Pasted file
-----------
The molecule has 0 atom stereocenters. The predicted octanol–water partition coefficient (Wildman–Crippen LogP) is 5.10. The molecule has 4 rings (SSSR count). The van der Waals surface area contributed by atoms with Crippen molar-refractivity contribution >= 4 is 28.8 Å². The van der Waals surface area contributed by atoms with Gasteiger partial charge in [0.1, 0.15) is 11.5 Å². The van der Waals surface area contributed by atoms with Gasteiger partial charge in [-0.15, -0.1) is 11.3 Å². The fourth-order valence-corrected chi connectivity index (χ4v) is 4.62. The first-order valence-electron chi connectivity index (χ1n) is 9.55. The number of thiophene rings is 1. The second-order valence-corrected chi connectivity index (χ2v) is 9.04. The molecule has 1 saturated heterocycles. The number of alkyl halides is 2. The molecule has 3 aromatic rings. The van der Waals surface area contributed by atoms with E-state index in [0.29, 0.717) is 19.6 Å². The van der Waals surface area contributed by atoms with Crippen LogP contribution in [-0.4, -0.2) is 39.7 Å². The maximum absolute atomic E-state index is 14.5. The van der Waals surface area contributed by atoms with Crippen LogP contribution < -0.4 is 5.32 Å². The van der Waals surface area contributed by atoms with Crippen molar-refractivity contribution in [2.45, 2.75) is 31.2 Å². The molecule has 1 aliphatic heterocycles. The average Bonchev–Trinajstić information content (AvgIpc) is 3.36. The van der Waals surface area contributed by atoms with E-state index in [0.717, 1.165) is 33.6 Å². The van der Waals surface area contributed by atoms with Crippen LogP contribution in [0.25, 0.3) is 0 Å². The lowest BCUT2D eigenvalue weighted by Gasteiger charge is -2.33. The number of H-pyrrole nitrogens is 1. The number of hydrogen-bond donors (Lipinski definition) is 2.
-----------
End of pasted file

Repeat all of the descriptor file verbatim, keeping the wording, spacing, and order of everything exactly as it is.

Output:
The molecule has 0 atom stereocenters. The predicted octanol–water partition coefficient (Wildman–Crippen LogP) is 5.10. The molecule has 4 rings (SSSR count). The van der Waals surface area contributed by atoms with Crippen molar-refractivity contribution >= 4 is 28.8 Å². The van der Waals surface area contributed by atoms with Gasteiger partial charge in [0.1, 0.15) is 11.5 Å². The van der Waals surface area contributed by atoms with Gasteiger partial charge in [-0.15, -0.1) is 11.3 Å². The fourth-order valence-corrected chi connectivity index (χ4v) is 4.62. The first-order valence-electron chi connectivity index (χ1n) is 9.55. The number of thiophene rings is 1. The second-order valence-corrected chi connectivity index (χ2v) is 9.04. The molecule has 1 saturated heterocycles. The number of alkyl halides is 2. The molecule has 3 aromatic rings. The van der Waals surface area contributed by atoms with E-state index in [0.29, 0.717) is 19.6 Å². The van der Waals surface area contributed by atoms with Crippen LogP contribution in [-0.4, -0.2) is 39.7 Å². The maximum absolute atomic E-state index is 14.5. The van der Waals surface area contributed by atoms with Crippen LogP contribution < -0.4 is 5.32 Å². The van der Waals surface area contributed by atoms with Crippen molar-refractivity contribution in [2.45, 2.75) is 31.2 Å². The molecule has 1 aliphatic heterocycles. The average Bonchev–Trinajstić information content (AvgIpc) is 3.36. The van der Waals surface area contributed by atoms with E-state index in [0.717, 1.165) is 33.6 Å². The van der Waals surface area contributed by atoms with Crippen LogP contribution in [0.25, 0.3) is 0 Å². The lowest BCUT2D eigenvalue weighted by Gasteiger charge is -2.33. The number of H-pyrrole nitrogens is 1. The number of hydrogen-bond donors (Lipinski definition) is 2.